New Hampshire is known for its beautiful scenery

November 29, 2012 4:23 am

New Hampshire
New Hampshire is known for its beautiful scenery. The rugged White Mountains in the north are especially scenic. Lakes dot the rolling countryside in central New Hampshire. Forests cover much of the state. In the fall, the leaves of maples and other trees turn shades of orange, red, and yellow. Many tourists visit the state in fall to enjoy the brilliant colors.
Facts About New Hampshire
Capital
Concord
Population
1,320,000 people
Rank among states in population
41st
Major cities
Manchester, Nashua, Concord
Area
9,350 square miles
24,200 square kilometers
Rank among states in area
44th
Statehood
June 21, 1788, the 9th state
State nickname
The Granite State
Name for residents
New Hampshirites
State bird
Purple Finch
State flower
Purple Lilac
State tree
White Birch
Abbreviation
NH
THE GRANITE STATE
New Hampshire is nicknamed the Granite State because of its large deposits of granite rock. The soil in New Hampshire isn’t very good for farming. It’s stony and lies over granite.
The “Old Man of the Mountain” was a famous sight in New Hampshire. The Old Man was part of a granite mountainside in Franconia Notch State Park. This bit of mountain looked like a human face seen from the side. The face fell from the mountain in a rockslide in 2003. However, the Old Man still appears on the New Hampshire quarter.
WHITE MOUNTAINS
The White Mountains cross the northern part of New Hampshire. These heavily forested mountains are part of the Appalachians. New England’s highest peak is in the White Mountains. Mount Washington rises 6,288 feet (1,917 meters). You can ride a cog railway to the top. Several trails also lead to the top of Mount Washington, and cars can travel along a road.
Tourists head to the White Mountains for hunting, camping, hiking, and mountain climbing. In winter, the mountains are a popular place for skiing and riding a snowmobile.
SEACOAST AND PORTSMOUTH
The southeastern corner of New Hampshire meets the Atlantic Ocean. The state’s seacoast is short—only 13 miles (21 kilometers) long. There are sandy beaches along the coast.
Portsmouth, New Hampshire, is an Atlantic seaport and a tourist center. The town dates back to 1623, and it has many old houses. Strawbery Banke is a museum along Portsmouth’s waterfront. The buildings in Strawbery Banke show how people lived at different periods in American history.
GO BACK IN TIME
In many New Hampshire towns, you’ll feel as though you’ve gone back in time. The state has kept many wooden churches, grass-covered village greens, and homes from the 1700s. New Hampshire has 53 covered wooden bridges that date from the 1800s.
In Hillsboro, you can visit the home of Franklin Pierce, 14th president of the . The birthplace of statesman Daniel Webster is near Franklin. In one short story written about Webster, he is such a great lawyer that he wins an argument with the Devil himself! Near Derry, you can visit the farm where poet Robert Frost lived from 1900 to 1911. Frost wrote many of his early poems here.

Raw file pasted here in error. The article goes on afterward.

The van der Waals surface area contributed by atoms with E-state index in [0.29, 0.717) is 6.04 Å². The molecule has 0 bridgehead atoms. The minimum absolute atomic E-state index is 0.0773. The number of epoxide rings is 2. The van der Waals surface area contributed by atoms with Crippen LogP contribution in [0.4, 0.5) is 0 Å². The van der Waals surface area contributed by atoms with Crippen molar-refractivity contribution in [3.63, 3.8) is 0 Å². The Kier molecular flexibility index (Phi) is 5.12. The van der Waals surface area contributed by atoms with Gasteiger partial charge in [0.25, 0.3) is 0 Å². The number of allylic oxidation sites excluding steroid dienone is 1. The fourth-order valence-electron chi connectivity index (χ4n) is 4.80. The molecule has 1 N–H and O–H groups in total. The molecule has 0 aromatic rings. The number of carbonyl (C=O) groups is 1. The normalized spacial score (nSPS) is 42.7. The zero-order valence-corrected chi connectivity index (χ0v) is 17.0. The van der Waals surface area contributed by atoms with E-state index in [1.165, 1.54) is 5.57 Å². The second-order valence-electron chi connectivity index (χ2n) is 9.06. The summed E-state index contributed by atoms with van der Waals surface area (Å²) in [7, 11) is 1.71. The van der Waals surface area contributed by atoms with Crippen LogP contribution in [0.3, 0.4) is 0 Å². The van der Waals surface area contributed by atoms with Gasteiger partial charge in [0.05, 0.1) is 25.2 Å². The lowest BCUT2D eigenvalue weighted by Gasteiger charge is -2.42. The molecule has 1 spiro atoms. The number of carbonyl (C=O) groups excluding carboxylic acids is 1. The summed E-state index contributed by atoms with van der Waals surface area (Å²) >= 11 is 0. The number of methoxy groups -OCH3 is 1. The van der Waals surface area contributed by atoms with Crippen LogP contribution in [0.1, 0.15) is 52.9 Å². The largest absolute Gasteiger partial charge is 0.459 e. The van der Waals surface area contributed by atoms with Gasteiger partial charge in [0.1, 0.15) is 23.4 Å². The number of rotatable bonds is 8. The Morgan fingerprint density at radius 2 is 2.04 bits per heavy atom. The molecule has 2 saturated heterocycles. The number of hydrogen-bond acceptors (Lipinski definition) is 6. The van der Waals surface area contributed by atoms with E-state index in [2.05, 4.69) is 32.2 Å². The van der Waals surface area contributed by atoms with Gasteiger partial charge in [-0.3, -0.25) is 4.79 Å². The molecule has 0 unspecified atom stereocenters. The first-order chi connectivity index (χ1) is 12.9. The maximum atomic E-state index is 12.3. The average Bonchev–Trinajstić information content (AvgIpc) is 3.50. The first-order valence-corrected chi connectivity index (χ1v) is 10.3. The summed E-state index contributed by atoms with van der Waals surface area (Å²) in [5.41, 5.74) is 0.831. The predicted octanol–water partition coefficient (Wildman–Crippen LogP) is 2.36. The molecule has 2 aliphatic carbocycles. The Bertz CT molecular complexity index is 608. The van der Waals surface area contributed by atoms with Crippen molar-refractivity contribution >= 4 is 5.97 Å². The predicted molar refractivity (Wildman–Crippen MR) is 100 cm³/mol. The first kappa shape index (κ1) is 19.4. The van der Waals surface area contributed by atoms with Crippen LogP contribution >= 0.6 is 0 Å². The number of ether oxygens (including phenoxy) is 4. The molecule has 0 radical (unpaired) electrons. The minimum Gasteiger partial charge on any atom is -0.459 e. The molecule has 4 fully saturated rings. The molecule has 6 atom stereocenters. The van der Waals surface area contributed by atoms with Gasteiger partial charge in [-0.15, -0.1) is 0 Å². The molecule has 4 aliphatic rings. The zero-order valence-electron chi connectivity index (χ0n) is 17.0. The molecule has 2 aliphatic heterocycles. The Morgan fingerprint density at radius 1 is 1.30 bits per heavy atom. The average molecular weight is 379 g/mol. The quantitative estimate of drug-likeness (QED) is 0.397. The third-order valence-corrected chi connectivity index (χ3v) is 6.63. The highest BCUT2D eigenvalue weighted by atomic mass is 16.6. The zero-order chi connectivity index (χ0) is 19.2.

CHOOSING A PRESIDENT
New Hampshire is a small state, but it has a lot of political power. Every four years, it holds the first U.S. presidential primary election. In the primary, people vote to choose the candidate of their political party.
People who want to become president must first do well in the New Hampshire primary. Winning this small state gives them an advantage later, when other states hold primary elections.
Before the primary, candidates flock to New Hampshire to shake hands and rally support among voters. Thousands of newspaper and television reporters follow them.
EARLY DAYS
New Hampshire was named by one of its earliest settlers, John Mason. Mason named it after Hampshire, the county he came from in England.
New Hampshire was one of the original 13 colonies. It became one of the first American colonies to declare independence from Britain on June 15, 1776. It thereby beat the Declaration of Independence by three weeks. In January 1776, New Hampshire became the first colony to set up its own government.
After the American Revolution (1775-1783), New Hampshire ratified (approved) the U.S. Constitution on June 21, 1788. It was the ninth state to join the United States. Concord is its capital. Manchester is its largest city.
MANCHESTER AND TEXTILES
Early in its history, New Hampshire depended on farming, logging, and shipbuilding. In the early 1800s, textile mills began to produce cotton in the state. Manchester became the center of textile production. The town had first been named Derryfield. In 1810, it changed its name to Manchester after a city in England that was an important textile center.
For many years, the Amoskeag Manufacturing Company in Manchester ran the largest cotton mill in the world. But Amoskeag went broke during the Great Depression of the 1930s. Today, factories in Manchester and elsewhere in New Hampshire make machinery, electronic equipment, computer software, and other goods.
LIVE FREE OR DIE!
New Hampshire’s official motto is “Live free or die.” John Stark, a Revolutionary War general from New Hampshire, wrote these words. “Live free or die” sums up New Hampshire’s commitment to independence.
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